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Small Business Saturday, which was on the Saturday following Thanksgiving, was “a day to support small business owners, help fuel the economy, and invigorate communities across the country.” Supported by American Express, this shopping day attracted an estimated 103 million shoppers, and public awareness rose 65% this year, up from just 37% last year. This was largely due to support from 75 corporations, such as Facebook, Google and FedEx; more than 230 small business advocacy groups, public and private organizations; and countless social media users who “Liked” Small Business Saturday or tweeted about it.

“We want to thank all the consumers, public officials, community organizations, chambers of commerce and corporate partners who were part of the movement,” Kenneth I. Chenault, Chairman and CEO of American Express, said in a statement, “By supporting small businesses across America, they are helping to create jobs, boost the economy and preserve our neighborhoods.”

What does this mean for small businesses?

Simply put, the success of Small Business Saturday shows that American consumers haven’t turned their back on small businesses, even with economic worries still weighing heavily on people’s minds.  Additionally, large corporations, who generally seem to worry about themselves above all else, are willing to pitch in to ensure that their smaller counterparts succeed during the holiday season. This sense of teamwork can only be beneficial to even the smallest of businesses!

Another important point that was made this year is the influence that the Internet, particularly social networking, had over the way that this previously lesser known shopping day was received by consumers.  Whether it was all of the likes, tweets, and retweets, or the advertising that was done on various sites, this year’s success is largely due in part to this new form of word-of-mouth advertising.

How can businesses incorporate trends into their overall strategies?

In addition to learning how to use the Internet—specifically social networking sites—to your advantage (more on this later), businesses that did the best also ran their own specials. “We more than doubled last year’s business and quadrupled what would be a normal Saturday for us,” said Maria Baugh, co-owner of New York City-based Butter Lane Cupcakes, which aggressively promoted Small Business Saturday and offered special sales. “You need to run your own special in conjunction with SBS and also really, really promote it in order to get the most out of it. But when you do those things, it can provide a huge boost to your business.”

In a world that is increasingly dependent upon the Internet, promotion has become increasingly important. Take, for example, if you are going to take a weekend trip to Chicago. When you are sorting through the various Chicago hotels and attractions, are you more likely to choose venues and hotels that you have heard nothing about, or one that made an impression through effective advertising and/or attention-grabbing promotions? The same holds true for all consumerism: the bigger and better of an impression that you make, the better you will fare with consumers.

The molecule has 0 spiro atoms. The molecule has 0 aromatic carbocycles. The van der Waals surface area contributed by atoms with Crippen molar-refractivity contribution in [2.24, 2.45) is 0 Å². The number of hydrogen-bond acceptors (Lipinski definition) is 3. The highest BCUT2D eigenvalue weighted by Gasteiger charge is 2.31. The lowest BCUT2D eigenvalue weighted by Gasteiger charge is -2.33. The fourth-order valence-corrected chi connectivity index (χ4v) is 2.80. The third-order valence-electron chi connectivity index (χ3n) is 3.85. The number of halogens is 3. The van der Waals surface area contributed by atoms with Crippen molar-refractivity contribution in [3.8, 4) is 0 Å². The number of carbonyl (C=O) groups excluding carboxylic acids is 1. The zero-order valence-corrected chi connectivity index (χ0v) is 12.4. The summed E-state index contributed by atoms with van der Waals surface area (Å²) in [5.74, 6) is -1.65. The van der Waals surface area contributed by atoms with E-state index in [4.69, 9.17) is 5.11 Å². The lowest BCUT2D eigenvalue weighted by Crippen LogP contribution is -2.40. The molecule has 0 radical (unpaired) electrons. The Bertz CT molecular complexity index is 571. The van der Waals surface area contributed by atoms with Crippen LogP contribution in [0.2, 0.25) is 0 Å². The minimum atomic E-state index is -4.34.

And what about using the Internet?

There are many aspects to the Internet that you can learn in order to thrive in this medium. Below are five tips that every small business owner must learn in order to stay competitive:
1. Learn how to use social media! Whether it’s a Facebook page that current and future customers can “like”, check into, and leave feedback; or a Twitter account that you can post updates and specials upon, social media is here to stay and should be used!
2. Advertising is every bit as effective online as it is in person, maybe even more so. With the changes that are being proposed to the USPS, physical mail is becoming a thing of the past, which means that all of those carefully crafted advertisements you had planned may be ineffectual. Google and Facebook both offer advertising at reasonable rates, and with proper planning, these will reach your target audience far easier than traditional advertising methods.
3. It’s a good idea to start a blog, and to monitor blogs that are specifically geared toward shoppers. “Mommy blogs”, which are often decried as being frivolous, are an excellent way to keep track of spending trends, and what others are saying about you and your competition.
4. Learn what you can about SEO, and try to implement some of those strategies into your overall business and marketing strategy. Many mistakenly believe that these are unethical and/or ineffective strategies, based mostly on recent demotions of well-known sites by Google, but this is only because said sites were using “black hat” SEO tactics. “White hat” strategies are not only effective, but well-regarded in most marketing circles.

While we’re on the subject of Google, recent algorithmic updates upset what was once thought to be a pretty set playing field. Companies which were doing very well were demoted overnight, and this worried a lot of companies. Learn everything you can about these updates, and always be sure to provide relevant, well-written, fresh content, and you will do just fine

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